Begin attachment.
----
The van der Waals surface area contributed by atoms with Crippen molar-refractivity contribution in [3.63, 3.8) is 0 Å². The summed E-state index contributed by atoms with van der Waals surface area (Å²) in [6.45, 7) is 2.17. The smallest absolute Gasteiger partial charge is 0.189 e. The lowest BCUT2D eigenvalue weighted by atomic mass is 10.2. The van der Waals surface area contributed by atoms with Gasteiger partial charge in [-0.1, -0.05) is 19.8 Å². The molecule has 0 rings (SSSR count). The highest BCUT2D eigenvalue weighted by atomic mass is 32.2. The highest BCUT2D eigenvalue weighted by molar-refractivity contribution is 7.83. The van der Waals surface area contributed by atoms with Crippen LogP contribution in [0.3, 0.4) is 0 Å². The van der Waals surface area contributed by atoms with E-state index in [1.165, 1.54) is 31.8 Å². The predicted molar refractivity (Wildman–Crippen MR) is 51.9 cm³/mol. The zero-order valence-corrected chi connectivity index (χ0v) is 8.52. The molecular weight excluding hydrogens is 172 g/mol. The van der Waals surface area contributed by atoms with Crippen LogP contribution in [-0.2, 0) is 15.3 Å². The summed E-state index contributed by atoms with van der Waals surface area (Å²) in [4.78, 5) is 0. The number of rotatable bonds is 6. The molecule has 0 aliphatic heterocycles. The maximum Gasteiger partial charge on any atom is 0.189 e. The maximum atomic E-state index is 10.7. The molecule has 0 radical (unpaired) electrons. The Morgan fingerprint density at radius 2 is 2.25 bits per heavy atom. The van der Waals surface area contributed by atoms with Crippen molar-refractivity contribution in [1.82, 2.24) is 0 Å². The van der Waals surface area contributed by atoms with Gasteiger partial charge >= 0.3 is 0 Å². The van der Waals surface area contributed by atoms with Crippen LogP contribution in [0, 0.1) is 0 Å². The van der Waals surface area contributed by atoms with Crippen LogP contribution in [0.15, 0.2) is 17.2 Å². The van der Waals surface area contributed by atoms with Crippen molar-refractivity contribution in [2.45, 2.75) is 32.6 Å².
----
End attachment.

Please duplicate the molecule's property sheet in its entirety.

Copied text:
The van der Waals surface area contributed by atoms with Crippen molar-refractivity contribution in [3.63, 3.8) is 0 Å². The summed E-state index contributed by atoms with van der Waals surface area (Å²) in [6.45, 7) is 2.17. The smallest absolute Gasteiger partial charge is 0.189 e. The lowest BCUT2D eigenvalue weighted by atomic mass is 10.2. The van der Waals surface area contributed by atoms with Gasteiger partial charge in [-0.1, -0.05) is 19.8 Å². The molecule has 0 rings (SSSR count). The highest BCUT2D eigenvalue weighted by atomic mass is 32.2. The highest BCUT2D eigenvalue weighted by molar-refractivity contribution is 7.83. The van der Waals surface area contributed by atoms with Crippen LogP contribution in [0.3, 0.4) is 0 Å². The van der Waals surface area contributed by atoms with E-state index in [1.165, 1.54) is 31.8 Å². The predicted molar refractivity (Wildman–Crippen MR) is 51.9 cm³/mol. The zero-order valence-corrected chi connectivity index (χ0v) is 8.52. The molecular weight excluding hydrogens is 172 g/mol. The van der Waals surface area contributed by atoms with Crippen LogP contribution in [-0.2, 0) is 15.3 Å². The summed E-state index contributed by atoms with van der Waals surface area (Å²) in [4.78, 5) is 0. The number of rotatable bonds is 6. The molecule has 0 aliphatic heterocycles. The maximum Gasteiger partial charge on any atom is 0.189 e. The maximum atomic E-state index is 10.7. The molecule has 0 radical (unpaired) electrons. The Morgan fingerprint density at radius 2 is 2.25 bits per heavy atom. The van der Waals surface area contributed by atoms with Crippen molar-refractivity contribution in [1.82, 2.24) is 0 Å². The van der Waals surface area contributed by atoms with Gasteiger partial charge >= 0.3 is 0 Å². The van der Waals surface area contributed by atoms with Crippen LogP contribution in [0, 0.1) is 0 Å². The van der Waals surface area contributed by atoms with Crippen LogP contribution in [0.15, 0.2) is 17.2 Å². The van der Waals surface area contributed by atoms with Crippen molar-refractivity contribution in [2.45, 2.75) is 32.6 Å².